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Herc Takes His Shot
At The CW’s NIKITA!!

I am – Hercules!!
I like The CW’s new “Nikita” pilot about as much as I liked what I’ve seen of USA’s 1997 “La Femme Nikita” series. Neither has anything like the precision wit and imagination supplied by 1990 Luc Besson movie on which they are based -- but what does? The new version emerges from the brain of “Standoff” creator Craig Silverstein, who later had a hand in the post-Katrina cop show “K-Ville.” “Standoff” and “K-Ville” were two of the shittiest shows Fox ever broadcast (which is saying something). “Nikita” is better than those, but not better enough to generate surprise. Unlike the old TV show and 1993’s big-screen “Point of No Return,” the new series is more sequel than remake, with Nikita (now played by Maggie Q of “Mission: Impossible III” and “Live Free Or Die Hard” fame) having escaped from her old black-op wetworks job three years earlier. She’s now determined to destroy her old agency, even as that agency is training a new girl named Alex to replace Nikita. Alex is played by the piping hot Lyndsy Fonseca (“Kick-Ass”), one of the best things about the project. The Washington Post says:
… Even with its ample servings of va-va-boom, a lot of edgy potential is wasted … Befitting the McG oeuvre, "Nikita" takes too seriously its own steeliness and, therefore, becomes too laughably slick. …
The Pittsburgh Post-Gazette says:
… sort of ideal for young CW audience, but it also makes for a convoluted series pilot that bounces around from one hollow story line to another. …
HitFix says:
… as I watched the new “Nikita” pilot, I decided I had seen enough - even though, on its own merits, it’s one of the better debut episodes of any new show premiering this fall. … I’m just feeling burnt-out on this kind of show - not just “Nikita” remakes themselves, but dark and brooding spy series with complex mythologies and constant double-crosses - and it would take an extraordinary level of execution to make me care again … “Nikita” is good, but it’s not transcendent - a B when I would need an A or A+ to care again. That’s on me more than it’s on “Nikita,” but given its pedigree, and its timeslot (within a few weeks, it’ll compete with new episodes of “The Office,” “CSI,” “Grey’s Anatomy” and “Fringe”), I suspect the pilot will be the only episode of it I watch for a very long time. Your mileage will obviously vary.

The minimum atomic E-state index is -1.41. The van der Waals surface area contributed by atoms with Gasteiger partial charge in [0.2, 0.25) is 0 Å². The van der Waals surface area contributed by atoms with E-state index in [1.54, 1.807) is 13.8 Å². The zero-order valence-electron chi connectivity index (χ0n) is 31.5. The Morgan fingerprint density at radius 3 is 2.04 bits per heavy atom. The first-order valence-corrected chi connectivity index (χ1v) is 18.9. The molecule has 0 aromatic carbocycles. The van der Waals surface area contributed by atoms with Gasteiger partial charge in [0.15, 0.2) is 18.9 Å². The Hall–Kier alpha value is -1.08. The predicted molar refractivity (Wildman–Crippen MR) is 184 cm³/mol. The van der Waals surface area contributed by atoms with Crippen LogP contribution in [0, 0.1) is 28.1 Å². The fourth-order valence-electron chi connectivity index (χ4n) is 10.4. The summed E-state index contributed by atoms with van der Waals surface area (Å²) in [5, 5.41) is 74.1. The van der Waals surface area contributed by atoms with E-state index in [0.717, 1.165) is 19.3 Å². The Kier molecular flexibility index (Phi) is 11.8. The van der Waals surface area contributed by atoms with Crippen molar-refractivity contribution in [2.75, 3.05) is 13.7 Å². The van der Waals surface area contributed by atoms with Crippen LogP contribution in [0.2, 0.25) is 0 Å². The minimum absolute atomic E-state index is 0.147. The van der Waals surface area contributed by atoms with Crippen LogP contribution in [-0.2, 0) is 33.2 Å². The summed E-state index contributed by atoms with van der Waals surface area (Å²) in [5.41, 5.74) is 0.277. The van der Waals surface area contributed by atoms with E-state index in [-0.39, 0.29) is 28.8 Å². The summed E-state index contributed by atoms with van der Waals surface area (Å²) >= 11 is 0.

The Boston Herald says:
… There’s a sense of “seen this, spied that” to the action as Nikita tries to halt a Division-sanctioned assassination, but Q brings gravitas to the story. Nikita’s vendetta seems fueled by equal parts revenge and despair (the latter, over the murder of her fiance, seen in flashbacks). … There are some chasm-size plot holes - like why this super-paranoid organization doesn’t bother to change any of its passwords or check its firewalls after Nikita releases their tech guy Birkhoff (Aaron Stanford) from her tight grip. But there’s a smart twist at the end that reveals there’s more to this spy than meets the eye. “Nikita” could fill the hole in the prime-time schedule left by “Alias.” …